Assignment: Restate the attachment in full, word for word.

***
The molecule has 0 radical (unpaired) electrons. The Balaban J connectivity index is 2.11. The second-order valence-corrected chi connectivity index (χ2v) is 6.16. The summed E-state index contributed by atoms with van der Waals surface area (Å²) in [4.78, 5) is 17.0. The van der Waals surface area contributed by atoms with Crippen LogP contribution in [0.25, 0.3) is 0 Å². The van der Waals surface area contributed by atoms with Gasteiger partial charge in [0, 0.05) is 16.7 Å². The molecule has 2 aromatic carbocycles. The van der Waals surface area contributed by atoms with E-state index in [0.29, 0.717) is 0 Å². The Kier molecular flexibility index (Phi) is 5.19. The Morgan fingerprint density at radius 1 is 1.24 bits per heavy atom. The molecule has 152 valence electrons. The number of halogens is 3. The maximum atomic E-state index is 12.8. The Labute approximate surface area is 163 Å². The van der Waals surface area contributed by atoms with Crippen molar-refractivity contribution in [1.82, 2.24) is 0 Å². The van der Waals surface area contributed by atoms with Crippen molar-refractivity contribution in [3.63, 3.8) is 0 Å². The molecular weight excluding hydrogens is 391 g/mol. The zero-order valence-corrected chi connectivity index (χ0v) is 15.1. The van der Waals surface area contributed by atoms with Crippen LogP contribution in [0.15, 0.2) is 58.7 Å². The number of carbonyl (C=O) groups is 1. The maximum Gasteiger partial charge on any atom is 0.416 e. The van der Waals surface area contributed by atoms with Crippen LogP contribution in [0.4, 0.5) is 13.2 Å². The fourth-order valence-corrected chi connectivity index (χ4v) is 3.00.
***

The molecule has 0 radical (unpaired) electrons. The Balaban J connectivity index is 2.11. The second-order valence-corrected chi connectivity index (χ2v) is 6.16. The summed E-state index contributed by atoms with van der Waals surface area (Å²) in [4.78, 5) is 17.0. The van der Waals surface area contributed by atoms with Crippen LogP contribution in [0.25, 0.3) is 0 Å². The van der Waals surface area contributed by atoms with Gasteiger partial charge in [0, 0.05) is 16.7 Å². The molecule has 2 aromatic carbocycles. The van der Waals surface area contributed by atoms with E-state index in [0.29, 0.717) is 0 Å². The Kier molecular flexibility index (Phi) is 5.19. The Morgan fingerprint density at radius 1 is 1.24 bits per heavy atom. The molecule has 152 valence electrons. The number of halogens is 3. The maximum atomic E-state index is 12.8. The Labute approximate surface area is 163 Å². The van der Waals surface area contributed by atoms with Crippen molar-refractivity contribution in [1.82, 2.24) is 0 Å². The van der Waals surface area contributed by atoms with Crippen molar-refractivity contribution in [3.63, 3.8) is 0 Å². The molecular weight excluding hydrogens is 391 g/mol. The zero-order valence-corrected chi connectivity index (χ0v) is 15.1. The van der Waals surface area contributed by atoms with Crippen LogP contribution in [0.15, 0.2) is 58.7 Å². The number of carbonyl (C=O) groups is 1. The maximum Gasteiger partial charge on any atom is 0.416 e. The van der Waals surface area contributed by atoms with Crippen LogP contribution in [0.4, 0.5) is 13.2 Å². The fourth-order valence-corrected chi connectivity index (χ4v) is 3.00.